Nissan recommends premium fuel while Infiniti insists on it. Both engines perform incredibly and in the “I didn’t think this would happen!” file, the CVT doesn’t take the fun out of driving the Maxima. Not. One. Bit.
So perhaps, one is to wonder, “Has Nissan done too good a job on the new Maxima?” If I was offered a top end Maxima versus the top end Infiniti, I can say with certainty that I’d pick the Maxima. Nothing against Infiniti, nothing at all. It’s only that Nissan has done such a bang up job on this car that it’s hard to believe it’s not a luxury vehicle.
So yes, I feel that Nissan has in fact done too good a job on the Maxima that I think it will cut into sales of the Q50. It’s not quite all out cannibalization beneath the Nissan/Infiniti umbrella but expect there to be a very long parallel “which one should I pick?” list between the Maxima and Q50.
Back to the Maxima.
Inside, the centre console is anchored around an 8” touch screen module that gives you control over the audio, climate, navigation, Bluetooth, etc. The start button is an inch or so in front of the gear shifter and just behind the shifter is a joystick-esque rotary control knob (similar to BMW’s) that allows you to navigate the screen if you want to keep it fingerprint free. The Katy Perry climate controlled seats (Hot and Cold) are operated by knobs behind the cup holders. The premium “zero gravity” Ascot leather front seats on the Platinum model are oh so comfortable and the entire cabin is an exercise in attention to detail, just like the new Murano and the 11-speaker Bose entertainment system should come with a conductor’s baton as you enjoy a stellar balance of loud, clear, crisp and strong sound.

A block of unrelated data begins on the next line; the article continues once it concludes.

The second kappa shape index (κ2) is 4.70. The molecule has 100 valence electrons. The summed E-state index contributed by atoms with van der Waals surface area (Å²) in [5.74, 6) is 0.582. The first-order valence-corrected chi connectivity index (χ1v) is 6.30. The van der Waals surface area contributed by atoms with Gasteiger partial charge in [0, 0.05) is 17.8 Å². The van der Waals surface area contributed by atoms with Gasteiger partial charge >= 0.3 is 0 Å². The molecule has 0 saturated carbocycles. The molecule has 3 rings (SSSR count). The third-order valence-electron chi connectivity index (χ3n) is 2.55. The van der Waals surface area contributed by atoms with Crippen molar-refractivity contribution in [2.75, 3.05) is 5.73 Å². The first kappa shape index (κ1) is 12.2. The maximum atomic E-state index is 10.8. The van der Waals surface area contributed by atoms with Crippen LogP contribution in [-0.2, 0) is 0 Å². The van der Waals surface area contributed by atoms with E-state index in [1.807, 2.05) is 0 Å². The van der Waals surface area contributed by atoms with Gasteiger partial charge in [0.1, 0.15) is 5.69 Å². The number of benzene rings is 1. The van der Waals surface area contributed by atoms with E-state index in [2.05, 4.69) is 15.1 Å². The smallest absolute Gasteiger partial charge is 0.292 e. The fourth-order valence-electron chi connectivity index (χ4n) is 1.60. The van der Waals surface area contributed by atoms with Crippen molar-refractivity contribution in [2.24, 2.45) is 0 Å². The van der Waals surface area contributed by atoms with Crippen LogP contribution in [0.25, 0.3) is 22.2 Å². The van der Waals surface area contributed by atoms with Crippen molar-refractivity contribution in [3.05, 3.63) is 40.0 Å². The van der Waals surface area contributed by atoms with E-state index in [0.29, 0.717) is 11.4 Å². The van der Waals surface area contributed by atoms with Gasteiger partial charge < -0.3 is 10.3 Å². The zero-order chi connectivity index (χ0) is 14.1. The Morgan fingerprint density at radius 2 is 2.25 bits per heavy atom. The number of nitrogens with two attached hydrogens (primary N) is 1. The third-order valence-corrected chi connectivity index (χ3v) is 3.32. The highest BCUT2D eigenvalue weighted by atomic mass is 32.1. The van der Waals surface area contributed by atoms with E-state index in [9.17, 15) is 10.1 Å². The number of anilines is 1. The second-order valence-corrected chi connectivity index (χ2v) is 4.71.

For the driver’s eyes, there’s a seven-inch Advanced Drive-Assist display giving you plenty of information and the flat bottomed steering wheel is a beautiful and sporty touch.
Oh, and the around view camera is pretty cool, as is all the technology jammed in the car, which includes available blind spot monitors, forward collision warning, driver attention alert, forward emergency braking along with many others.
As mentioned, the Maxima isn’t hampered by the CVT and performs quickly and responsively in drive and sport modes. Must be all that power and torque, 300 and 261 lb-ft respectively. Handling also receives near full marks as there’s a touch of lightness to the steering in drive. To combat that, throw it into sport mode to tighten things up and let the car show you what it can really do performance-wise.
Nissan has clearly outdone themselves and will be giving the Germans, Japanese, American’s and even the Kia K900 a reason to look in their rear view mirror with what they’ve sculpted in the 2016 Maxima. The “Four Door Sports Car” can easily be classified as a luxury car minus the luxury name.
Their marketing team claims “This is the new standard” tech-wise, they drew upon inspiration from US Navy’s Blue Angels for their design. But most importantly, the car is simply fun, fast, functional, futuristic, full of advanced technology and fantastic.
Congrats, Nissan, on creating a sedan/sports car that’s enveloped in luxury and making it too good for its own good.
Styling, value for money, an enjoyable CVT, available technology and driving pleasure
The bold redesign may cut into sales of the Infiniti Q50